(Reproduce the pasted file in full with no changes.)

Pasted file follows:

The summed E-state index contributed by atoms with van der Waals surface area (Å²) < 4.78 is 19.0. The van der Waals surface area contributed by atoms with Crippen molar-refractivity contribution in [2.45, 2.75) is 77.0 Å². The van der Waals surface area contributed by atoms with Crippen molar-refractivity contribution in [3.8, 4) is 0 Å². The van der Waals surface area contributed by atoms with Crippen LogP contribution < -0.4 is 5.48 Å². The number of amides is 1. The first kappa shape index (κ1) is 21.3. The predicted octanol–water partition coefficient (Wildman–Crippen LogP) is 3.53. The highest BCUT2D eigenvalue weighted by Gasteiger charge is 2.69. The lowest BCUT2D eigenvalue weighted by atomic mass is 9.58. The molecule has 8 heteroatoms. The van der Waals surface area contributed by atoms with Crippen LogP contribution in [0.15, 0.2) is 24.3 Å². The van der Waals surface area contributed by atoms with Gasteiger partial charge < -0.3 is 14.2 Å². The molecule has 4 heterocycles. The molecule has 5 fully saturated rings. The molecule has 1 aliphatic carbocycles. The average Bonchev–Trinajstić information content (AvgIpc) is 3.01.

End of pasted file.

The summed E-state index contributed by atoms with van der Waals surface area (Å²) < 4.78 is 19.0. The van der Waals surface area contributed by atoms with Crippen molar-refractivity contribution in [2.45, 2.75) is 77.0 Å². The van der Waals surface area contributed by atoms with Crippen molar-refractivity contribution in [3.8, 4) is 0 Å². The van der Waals surface area contributed by atoms with Crippen LogP contribution < -0.4 is 5.48 Å². The number of amides is 1. The first kappa shape index (κ1) is 21.3. The predicted octanol–water partition coefficient (Wildman–Crippen LogP) is 3.53. The highest BCUT2D eigenvalue weighted by Gasteiger charge is 2.69. The lowest BCUT2D eigenvalue weighted by atomic mass is 9.58. The molecule has 8 heteroatoms. The van der Waals surface area contributed by atoms with Crippen LogP contribution in [0.15, 0.2) is 24.3 Å². The van der Waals surface area contributed by atoms with Gasteiger partial charge < -0.3 is 14.2 Å². The molecule has 4 heterocycles. The molecule has 5 fully saturated rings. The molecule has 1 aliphatic carbocycles. The average Bonchev–Trinajstić information content (AvgIpc) is 3.01.